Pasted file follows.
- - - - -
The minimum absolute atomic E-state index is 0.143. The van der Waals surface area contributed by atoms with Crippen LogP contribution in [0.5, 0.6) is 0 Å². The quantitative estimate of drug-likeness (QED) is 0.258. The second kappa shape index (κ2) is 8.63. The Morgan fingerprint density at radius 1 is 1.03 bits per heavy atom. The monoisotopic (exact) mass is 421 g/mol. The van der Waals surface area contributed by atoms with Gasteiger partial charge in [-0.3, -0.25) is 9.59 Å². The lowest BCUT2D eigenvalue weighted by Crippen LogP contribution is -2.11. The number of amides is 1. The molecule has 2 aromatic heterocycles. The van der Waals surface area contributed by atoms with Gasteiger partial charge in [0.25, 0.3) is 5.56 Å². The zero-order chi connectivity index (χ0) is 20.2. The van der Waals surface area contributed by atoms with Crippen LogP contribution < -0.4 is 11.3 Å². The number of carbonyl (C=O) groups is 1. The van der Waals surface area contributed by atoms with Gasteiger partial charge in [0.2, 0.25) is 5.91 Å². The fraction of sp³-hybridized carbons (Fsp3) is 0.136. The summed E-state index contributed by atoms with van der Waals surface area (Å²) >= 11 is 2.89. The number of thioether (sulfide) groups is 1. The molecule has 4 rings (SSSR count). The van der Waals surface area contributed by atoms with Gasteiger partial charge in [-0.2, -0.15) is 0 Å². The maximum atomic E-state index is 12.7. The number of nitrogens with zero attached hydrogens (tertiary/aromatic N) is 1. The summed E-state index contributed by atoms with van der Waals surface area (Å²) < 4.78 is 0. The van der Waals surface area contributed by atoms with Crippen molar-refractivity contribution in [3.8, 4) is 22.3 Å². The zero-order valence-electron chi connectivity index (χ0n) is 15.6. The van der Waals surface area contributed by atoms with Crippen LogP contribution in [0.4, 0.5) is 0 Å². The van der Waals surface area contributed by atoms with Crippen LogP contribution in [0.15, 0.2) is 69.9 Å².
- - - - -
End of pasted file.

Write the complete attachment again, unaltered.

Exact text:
The minimum absolute atomic E-state index is 0.143. The van der Waals surface area contributed by atoms with Crippen LogP contribution in [0.5, 0.6) is 0 Å². The quantitative estimate of drug-likeness (QED) is 0.258. The second kappa shape index (κ2) is 8.63. The Morgan fingerprint density at radius 1 is 1.03 bits per heavy atom. The monoisotopic (exact) mass is 421 g/mol. The van der Waals surface area contributed by atoms with Gasteiger partial charge in [-0.3, -0.25) is 9.59 Å². The lowest BCUT2D eigenvalue weighted by Crippen LogP contribution is -2.11. The number of amides is 1. The molecule has 2 aromatic heterocycles. The van der Waals surface area contributed by atoms with Gasteiger partial charge in [0.25, 0.3) is 5.56 Å². The zero-order chi connectivity index (χ0) is 20.2. The van der Waals surface area contributed by atoms with Crippen LogP contribution < -0.4 is 11.3 Å². The number of carbonyl (C=O) groups is 1. The van der Waals surface area contributed by atoms with Gasteiger partial charge in [0.2, 0.25) is 5.91 Å². The fraction of sp³-hybridized carbons (Fsp3) is 0.136. The summed E-state index contributed by atoms with van der Waals surface area (Å²) >= 11 is 2.89. The number of thioether (sulfide) groups is 1. The molecule has 4 rings (SSSR count). The van der Waals surface area contributed by atoms with Gasteiger partial charge in [-0.2, -0.15) is 0 Å². The maximum atomic E-state index is 12.7. The number of nitrogens with zero attached hydrogens (tertiary/aromatic N) is 1. The summed E-state index contributed by atoms with van der Waals surface area (Å²) < 4.78 is 0. The van der Waals surface area contributed by atoms with Crippen molar-refractivity contribution in [3.8, 4) is 22.3 Å². The zero-order valence-electron chi connectivity index (χ0n) is 15.6. The van der Waals surface area contributed by atoms with Crippen LogP contribution in [0.4, 0.5) is 0 Å². The van der Waals surface area contributed by atoms with Crippen LogP contribution in [0.15, 0.2) is 69.9 Å².